Last week's discussion was the futuristic dream of the 'decentralization=democratization' paradigm of health-care. In this model,supplies are manufactured in the places where people need them. But stepping back into the reality of the present, there must be some things we can improve in logistics to overcome the plight of, say, a polio vaccine getting to a rural child in Pakistan (painstakingly articulated by NPR) or the inability to get necessary medicines into Haiti post-earthquake.
Perhaps two of the big four technology companies can give us insight: Apple and Amazon (the other two of the four being Facebook and Google, though they are still mainly in the computing/internet business). Apple is a singularly vertical company which produces all its own components and software to manufacture a final product to which users ascribe a 'halo effect.' Its ability to negotiate with its suppliers comes from its scale and from its customers strange proclivity to be completely inelastic to price or supply shocks (a google nexus 7 isn't that inferior to an ipad mini!). It's unclear if any international health organization has the financial clout to impose Apple-like rules of procurement on its suppliers. Perhaps consortiums or individual organizations can negotiate improved access using the shield of 'humanitarianism' into conflict areas? In reality - these organizations already try pretty hard to get access and it's not clear logistic lessons from Apple have anything to offer.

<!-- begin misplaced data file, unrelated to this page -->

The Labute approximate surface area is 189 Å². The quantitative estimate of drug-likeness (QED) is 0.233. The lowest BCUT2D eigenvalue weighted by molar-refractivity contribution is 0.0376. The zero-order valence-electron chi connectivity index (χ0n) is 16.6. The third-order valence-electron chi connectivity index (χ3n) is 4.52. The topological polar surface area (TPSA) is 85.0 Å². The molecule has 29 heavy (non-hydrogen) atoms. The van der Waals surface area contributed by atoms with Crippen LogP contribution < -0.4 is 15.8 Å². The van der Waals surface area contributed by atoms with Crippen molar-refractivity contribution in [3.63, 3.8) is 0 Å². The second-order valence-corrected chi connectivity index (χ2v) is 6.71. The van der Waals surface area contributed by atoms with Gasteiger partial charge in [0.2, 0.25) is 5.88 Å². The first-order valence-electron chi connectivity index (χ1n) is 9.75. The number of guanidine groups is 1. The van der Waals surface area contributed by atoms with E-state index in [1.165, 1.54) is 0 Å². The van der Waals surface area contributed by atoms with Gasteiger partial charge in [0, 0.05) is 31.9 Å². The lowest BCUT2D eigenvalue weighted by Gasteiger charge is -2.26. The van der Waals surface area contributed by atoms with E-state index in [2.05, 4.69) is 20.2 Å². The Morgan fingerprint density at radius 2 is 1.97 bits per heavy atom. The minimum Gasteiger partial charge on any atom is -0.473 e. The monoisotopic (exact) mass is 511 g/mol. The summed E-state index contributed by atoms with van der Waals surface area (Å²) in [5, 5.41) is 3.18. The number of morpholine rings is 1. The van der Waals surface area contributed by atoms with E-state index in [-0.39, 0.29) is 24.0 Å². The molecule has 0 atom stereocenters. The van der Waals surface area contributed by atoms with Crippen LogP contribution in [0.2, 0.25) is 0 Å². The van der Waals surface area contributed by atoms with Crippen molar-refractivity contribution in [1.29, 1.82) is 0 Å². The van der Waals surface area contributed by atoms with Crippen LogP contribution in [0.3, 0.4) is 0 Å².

On the other hand, Amazon is a polyamorous giant, sprawling multiple supply vectors and financial models. It sells products directly. It sells products for other companies. It supplies physical products and also 'clouded' products. It competes with Apple and Microsoft and Google. But it also competes with Fedex. It has huge warehouses of server farms and also buys robots for its fulfillment centers. In short, it does a lot of things, all of them having logistical implication.
There are many lessons to be learned from Amazon for international health organizations - how to maintain warehouses, how to rapidly fulfill field orders, how to ensure product quality, how to track feedback, etc. But perhaps, as this article discusses on the nature itself of Amazon, international health organizations need to continue thinking through how much of a vertical versus horizontal organization they'd like to be versus just divesting non-health related entities, like this one. Does an NGO want to manufacture medications, warehouse them, buy planes for transport, and then actually treat patients also? Or would it rather buy medications from a pharmaceutical, pay a logistics company to transport and house them and then finally when the supplies are in the field, treat the patients?